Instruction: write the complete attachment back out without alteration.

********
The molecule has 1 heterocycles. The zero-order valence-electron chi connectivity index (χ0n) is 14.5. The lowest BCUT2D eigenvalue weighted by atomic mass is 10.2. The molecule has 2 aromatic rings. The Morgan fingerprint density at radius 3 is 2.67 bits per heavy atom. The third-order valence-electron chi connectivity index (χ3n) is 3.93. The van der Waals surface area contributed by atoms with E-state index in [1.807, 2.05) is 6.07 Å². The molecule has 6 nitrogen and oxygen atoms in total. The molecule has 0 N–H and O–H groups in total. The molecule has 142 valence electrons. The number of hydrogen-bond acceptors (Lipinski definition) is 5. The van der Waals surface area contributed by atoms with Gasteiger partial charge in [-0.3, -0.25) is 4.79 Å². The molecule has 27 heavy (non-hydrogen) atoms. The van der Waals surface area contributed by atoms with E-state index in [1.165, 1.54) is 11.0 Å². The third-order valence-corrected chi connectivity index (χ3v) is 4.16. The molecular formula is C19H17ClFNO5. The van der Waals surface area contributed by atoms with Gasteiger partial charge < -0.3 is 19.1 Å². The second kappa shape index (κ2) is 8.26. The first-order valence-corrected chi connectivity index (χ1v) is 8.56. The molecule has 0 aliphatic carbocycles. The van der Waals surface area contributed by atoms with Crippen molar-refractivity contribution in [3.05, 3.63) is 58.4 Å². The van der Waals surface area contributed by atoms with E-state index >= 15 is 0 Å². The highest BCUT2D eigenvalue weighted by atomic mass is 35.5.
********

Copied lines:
The molecule has 1 heterocycles. The zero-order valence-electron chi connectivity index (χ0n) is 14.5. The lowest BCUT2D eigenvalue weighted by atomic mass is 10.2. The molecule has 2 aromatic rings. The Morgan fingerprint density at radius 3 is 2.67 bits per heavy atom. The third-order valence-electron chi connectivity index (χ3n) is 3.93. The van der Waals surface area contributed by atoms with E-state index in [1.807, 2.05) is 6.07 Å². The molecule has 6 nitrogen and oxygen atoms in total. The molecule has 0 N–H and O–H groups in total. The molecule has 142 valence electrons. The number of hydrogen-bond acceptors (Lipinski definition) is 5. The van der Waals surface area contributed by atoms with Gasteiger partial charge in [-0.3, -0.25) is 4.79 Å². The molecule has 27 heavy (non-hydrogen) atoms. The van der Waals surface area contributed by atoms with E-state index in [1.165, 1.54) is 11.0 Å². The third-order valence-corrected chi connectivity index (χ3v) is 4.16. The molecular formula is C19H17ClFNO5. The van der Waals surface area contributed by atoms with Gasteiger partial charge < -0.3 is 19.1 Å². The second kappa shape index (κ2) is 8.26. The first-order valence-corrected chi connectivity index (χ1v) is 8.56. The molecule has 0 aliphatic carbocycles. The van der Waals surface area contributed by atoms with Crippen molar-refractivity contribution in [3.05, 3.63) is 58.4 Å². The van der Waals surface area contributed by atoms with E-state index >= 15 is 0 Å². The highest BCUT2D eigenvalue weighted by atomic mass is 35.5.